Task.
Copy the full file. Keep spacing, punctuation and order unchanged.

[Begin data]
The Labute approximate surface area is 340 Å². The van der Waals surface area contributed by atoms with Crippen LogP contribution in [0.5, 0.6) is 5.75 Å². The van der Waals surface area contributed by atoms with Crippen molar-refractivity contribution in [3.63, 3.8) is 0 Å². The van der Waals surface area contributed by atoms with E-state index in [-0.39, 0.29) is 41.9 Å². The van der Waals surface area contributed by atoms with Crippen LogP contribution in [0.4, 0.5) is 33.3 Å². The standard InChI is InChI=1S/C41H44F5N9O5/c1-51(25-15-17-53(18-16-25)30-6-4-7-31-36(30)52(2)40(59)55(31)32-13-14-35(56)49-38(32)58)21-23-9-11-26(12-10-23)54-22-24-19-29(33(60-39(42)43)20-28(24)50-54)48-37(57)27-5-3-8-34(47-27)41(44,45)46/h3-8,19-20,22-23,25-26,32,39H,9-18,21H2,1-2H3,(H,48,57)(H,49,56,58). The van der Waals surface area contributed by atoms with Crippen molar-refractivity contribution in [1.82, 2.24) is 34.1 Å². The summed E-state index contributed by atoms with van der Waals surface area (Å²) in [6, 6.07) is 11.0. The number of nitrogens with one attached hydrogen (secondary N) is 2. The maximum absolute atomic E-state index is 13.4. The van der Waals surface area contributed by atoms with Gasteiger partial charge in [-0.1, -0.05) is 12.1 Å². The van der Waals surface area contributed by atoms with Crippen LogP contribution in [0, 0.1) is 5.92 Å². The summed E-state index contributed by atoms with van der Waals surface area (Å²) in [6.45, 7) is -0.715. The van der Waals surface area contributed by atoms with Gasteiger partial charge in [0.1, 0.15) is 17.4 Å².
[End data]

The Labute approximate surface area is 340 Å². The van der Waals surface area contributed by atoms with Crippen LogP contribution in [0.5, 0.6) is 5.75 Å². The van der Waals surface area contributed by atoms with Crippen molar-refractivity contribution in [3.63, 3.8) is 0 Å². The van der Waals surface area contributed by atoms with E-state index in [-0.39, 0.29) is 41.9 Å². The van der Waals surface area contributed by atoms with Crippen LogP contribution in [0.4, 0.5) is 33.3 Å². The standard InChI is InChI=1S/C41H44F5N9O5/c1-51(25-15-17-53(18-16-25)30-6-4-7-31-36(30)52(2)40(59)55(31)32-13-14-35(56)49-38(32)58)21-23-9-11-26(12-10-23)54-22-24-19-29(33(60-39(42)43)20-28(24)50-54)48-37(57)27-5-3-8-34(47-27)41(44,45)46/h3-8,19-20,22-23,25-26,32,39H,9-18,21H2,1-2H3,(H,48,57)(H,49,56,58). The van der Waals surface area contributed by atoms with Crippen molar-refractivity contribution in [1.82, 2.24) is 34.1 Å². The summed E-state index contributed by atoms with van der Waals surface area (Å²) in [6, 6.07) is 11.0. The number of nitrogens with one attached hydrogen (secondary N) is 2. The maximum absolute atomic E-state index is 13.4. The van der Waals surface area contributed by atoms with Gasteiger partial charge in [-0.1, -0.05) is 12.1 Å². The van der Waals surface area contributed by atoms with Crippen LogP contribution in [0, 0.1) is 5.92 Å². The summed E-state index contributed by atoms with van der Waals surface area (Å²) in [6.45, 7) is -0.715. The van der Waals surface area contributed by atoms with Gasteiger partial charge in [0.1, 0.15) is 17.4 Å².